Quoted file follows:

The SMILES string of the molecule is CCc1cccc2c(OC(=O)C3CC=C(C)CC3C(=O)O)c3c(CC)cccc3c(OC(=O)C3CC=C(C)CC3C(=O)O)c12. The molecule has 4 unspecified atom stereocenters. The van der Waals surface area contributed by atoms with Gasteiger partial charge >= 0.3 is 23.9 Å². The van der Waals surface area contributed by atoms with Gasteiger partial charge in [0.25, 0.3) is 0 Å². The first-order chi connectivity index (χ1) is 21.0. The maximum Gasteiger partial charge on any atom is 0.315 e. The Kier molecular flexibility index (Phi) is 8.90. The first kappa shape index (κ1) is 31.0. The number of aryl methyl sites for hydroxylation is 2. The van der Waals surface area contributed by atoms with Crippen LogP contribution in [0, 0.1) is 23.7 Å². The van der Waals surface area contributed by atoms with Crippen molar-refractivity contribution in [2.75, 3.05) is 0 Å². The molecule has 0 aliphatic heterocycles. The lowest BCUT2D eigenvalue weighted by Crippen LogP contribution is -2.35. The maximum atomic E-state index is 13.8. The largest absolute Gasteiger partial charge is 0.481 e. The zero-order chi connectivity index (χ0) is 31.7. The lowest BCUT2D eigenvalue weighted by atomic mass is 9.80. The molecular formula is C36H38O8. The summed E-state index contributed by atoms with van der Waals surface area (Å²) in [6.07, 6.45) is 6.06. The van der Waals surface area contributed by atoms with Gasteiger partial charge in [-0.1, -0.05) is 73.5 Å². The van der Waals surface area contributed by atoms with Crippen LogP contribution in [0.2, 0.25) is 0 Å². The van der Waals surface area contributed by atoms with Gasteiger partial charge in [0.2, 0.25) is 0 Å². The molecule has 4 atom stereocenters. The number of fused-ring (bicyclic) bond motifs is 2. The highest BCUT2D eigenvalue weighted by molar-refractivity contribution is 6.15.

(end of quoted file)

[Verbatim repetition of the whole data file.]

The SMILES string of the molecule is CCc1cccc2c(OC(=O)C3CC=C(C)CC3C(=O)O)c3c(CC)cccc3c(OC(=O)C3CC=C(C)CC3C(=O)O)c12. The molecule has 4 unspecified atom stereocenters. The van der Waals surface area contributed by atoms with Gasteiger partial charge >= 0.3 is 23.9 Å². The van der Waals surface area contributed by atoms with Gasteiger partial charge in [0.25, 0.3) is 0 Å². The first-order chi connectivity index (χ1) is 21.0. The maximum Gasteiger partial charge on any atom is 0.315 e. The Kier molecular flexibility index (Phi) is 8.90. The first kappa shape index (κ1) is 31.0. The number of aryl methyl sites for hydroxylation is 2. The van der Waals surface area contributed by atoms with Crippen LogP contribution in [0, 0.1) is 23.7 Å². The van der Waals surface area contributed by atoms with Crippen molar-refractivity contribution in [2.75, 3.05) is 0 Å². The molecule has 0 aliphatic heterocycles. The lowest BCUT2D eigenvalue weighted by Crippen LogP contribution is -2.35. The maximum atomic E-state index is 13.8. The largest absolute Gasteiger partial charge is 0.481 e. The zero-order chi connectivity index (χ0) is 31.7. The lowest BCUT2D eigenvalue weighted by atomic mass is 9.80. The molecular formula is C36H38O8. The summed E-state index contributed by atoms with van der Waals surface area (Å²) in [6.07, 6.45) is 6.06. The van der Waals surface area contributed by atoms with Gasteiger partial charge in [-0.1, -0.05) is 73.5 Å². The van der Waals surface area contributed by atoms with Crippen LogP contribution in [0.2, 0.25) is 0 Å². The van der Waals surface area contributed by atoms with Gasteiger partial charge in [0.2, 0.25) is 0 Å². The molecule has 4 atom stereocenters. The number of fused-ring (bicyclic) bond motifs is 2. The highest BCUT2D eigenvalue weighted by molar-refractivity contribution is 6.15.